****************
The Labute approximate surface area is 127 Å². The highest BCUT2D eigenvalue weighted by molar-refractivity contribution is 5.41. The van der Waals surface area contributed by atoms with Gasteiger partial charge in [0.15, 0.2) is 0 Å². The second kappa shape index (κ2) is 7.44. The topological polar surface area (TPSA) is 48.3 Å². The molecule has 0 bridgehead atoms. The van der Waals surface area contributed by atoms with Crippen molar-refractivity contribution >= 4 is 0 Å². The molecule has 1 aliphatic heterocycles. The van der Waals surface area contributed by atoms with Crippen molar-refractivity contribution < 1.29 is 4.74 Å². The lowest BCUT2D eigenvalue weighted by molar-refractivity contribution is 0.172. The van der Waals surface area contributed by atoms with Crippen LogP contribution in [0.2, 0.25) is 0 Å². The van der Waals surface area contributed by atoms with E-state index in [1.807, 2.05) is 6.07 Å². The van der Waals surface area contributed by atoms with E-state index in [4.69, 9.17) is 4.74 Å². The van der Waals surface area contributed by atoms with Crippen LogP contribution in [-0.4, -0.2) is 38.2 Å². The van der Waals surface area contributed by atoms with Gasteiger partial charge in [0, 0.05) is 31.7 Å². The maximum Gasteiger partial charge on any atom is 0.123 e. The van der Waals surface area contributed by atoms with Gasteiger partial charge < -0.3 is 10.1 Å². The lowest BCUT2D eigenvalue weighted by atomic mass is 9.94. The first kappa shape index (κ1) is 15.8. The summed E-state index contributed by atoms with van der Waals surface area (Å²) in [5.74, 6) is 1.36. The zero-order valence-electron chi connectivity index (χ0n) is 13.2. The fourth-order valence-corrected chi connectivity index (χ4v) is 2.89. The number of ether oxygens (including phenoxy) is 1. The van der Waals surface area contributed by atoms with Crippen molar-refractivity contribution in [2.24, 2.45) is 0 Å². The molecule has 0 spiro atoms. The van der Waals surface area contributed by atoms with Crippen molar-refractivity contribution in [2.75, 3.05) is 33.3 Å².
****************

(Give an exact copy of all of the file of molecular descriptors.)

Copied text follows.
The Labute approximate surface area is 127 Å². The highest BCUT2D eigenvalue weighted by molar-refractivity contribution is 5.41. The van der Waals surface area contributed by atoms with Gasteiger partial charge in [0.15, 0.2) is 0 Å². The second kappa shape index (κ2) is 7.44. The topological polar surface area (TPSA) is 48.3 Å². The molecule has 0 bridgehead atoms. The van der Waals surface area contributed by atoms with Crippen molar-refractivity contribution >= 4 is 0 Å². The molecule has 1 aliphatic heterocycles. The van der Waals surface area contributed by atoms with Crippen molar-refractivity contribution < 1.29 is 4.74 Å². The lowest BCUT2D eigenvalue weighted by molar-refractivity contribution is 0.172. The van der Waals surface area contributed by atoms with Crippen LogP contribution in [0.2, 0.25) is 0 Å². The van der Waals surface area contributed by atoms with E-state index in [1.807, 2.05) is 6.07 Å². The van der Waals surface area contributed by atoms with E-state index in [4.69, 9.17) is 4.74 Å². The van der Waals surface area contributed by atoms with Crippen LogP contribution in [-0.4, -0.2) is 38.2 Å². The van der Waals surface area contributed by atoms with Gasteiger partial charge in [0, 0.05) is 31.7 Å². The maximum Gasteiger partial charge on any atom is 0.123 e. The van der Waals surface area contributed by atoms with Gasteiger partial charge < -0.3 is 10.1 Å². The lowest BCUT2D eigenvalue weighted by atomic mass is 9.94. The first kappa shape index (κ1) is 15.8. The summed E-state index contributed by atoms with van der Waals surface area (Å²) in [5.74, 6) is 1.36. The zero-order valence-electron chi connectivity index (χ0n) is 13.2. The fourth-order valence-corrected chi connectivity index (χ4v) is 2.89. The number of ether oxygens (including phenoxy) is 1. The van der Waals surface area contributed by atoms with Crippen molar-refractivity contribution in [2.24, 2.45) is 0 Å². The molecule has 0 spiro atoms. The van der Waals surface area contributed by atoms with Crippen molar-refractivity contribution in [2.75, 3.05) is 33.3 Å².